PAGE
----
If you don’t have a Ph.D. (or its educational equivalent), you shouldn’t consider yourself a serious researcher. The Ph.D. degree prepares (and qualifies) you to do solid empirical research that can stand up to peer-review.
You can certainly do science with any degree (heck, you don’t even need a degree to do science!), so naturally medical doctors (M.D.s) can do science. But it’s also why you see the really serious medical researchers go on and get a Ph.D. as well. The Ph.D. provides the deep didactic training in research methods and statistics you need to actually do serious research, not just interpret it.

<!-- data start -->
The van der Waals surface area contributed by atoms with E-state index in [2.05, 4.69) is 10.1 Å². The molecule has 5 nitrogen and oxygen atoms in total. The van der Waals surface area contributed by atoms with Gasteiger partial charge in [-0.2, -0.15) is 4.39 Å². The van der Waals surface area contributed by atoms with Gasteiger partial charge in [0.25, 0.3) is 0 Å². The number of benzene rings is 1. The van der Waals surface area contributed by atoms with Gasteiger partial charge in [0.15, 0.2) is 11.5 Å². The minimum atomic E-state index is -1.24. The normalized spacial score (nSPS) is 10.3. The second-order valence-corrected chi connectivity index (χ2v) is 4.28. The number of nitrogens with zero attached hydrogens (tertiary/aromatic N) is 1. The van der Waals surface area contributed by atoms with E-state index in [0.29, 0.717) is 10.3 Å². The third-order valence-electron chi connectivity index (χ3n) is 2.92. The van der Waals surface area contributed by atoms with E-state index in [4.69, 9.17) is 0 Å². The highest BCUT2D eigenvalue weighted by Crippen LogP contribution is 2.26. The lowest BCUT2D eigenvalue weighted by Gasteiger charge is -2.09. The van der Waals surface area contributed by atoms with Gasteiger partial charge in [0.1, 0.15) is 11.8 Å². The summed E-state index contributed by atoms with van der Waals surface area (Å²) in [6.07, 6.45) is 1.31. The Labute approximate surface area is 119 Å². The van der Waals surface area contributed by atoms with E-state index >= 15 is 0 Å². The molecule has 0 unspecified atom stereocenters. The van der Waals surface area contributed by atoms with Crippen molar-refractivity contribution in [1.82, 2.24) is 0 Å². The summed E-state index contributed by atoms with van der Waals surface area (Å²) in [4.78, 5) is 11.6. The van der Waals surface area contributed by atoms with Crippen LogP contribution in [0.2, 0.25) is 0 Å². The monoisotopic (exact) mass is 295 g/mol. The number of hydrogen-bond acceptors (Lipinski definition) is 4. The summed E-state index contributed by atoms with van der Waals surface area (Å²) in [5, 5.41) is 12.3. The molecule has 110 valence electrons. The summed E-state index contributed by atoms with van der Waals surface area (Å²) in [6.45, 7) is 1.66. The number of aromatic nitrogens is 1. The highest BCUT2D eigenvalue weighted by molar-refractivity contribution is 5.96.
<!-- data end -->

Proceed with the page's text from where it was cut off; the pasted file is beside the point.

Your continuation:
That’s why I’m not a serious researcher — I know my limitations. I can interpret research until the cows come home, but I do very little of it myself.
That’s also why it was enjoyable reading Vaughan Bell’s post over at Mind Hacks about neuropsychiatrist’s Louann Brizendine new article over at CNN (which apparently doesn’t bother do any editorial vetting of the content it publishes). In the blog entry, Bell points out at least one ridiculous contention Brizendine makes in the CNN piece.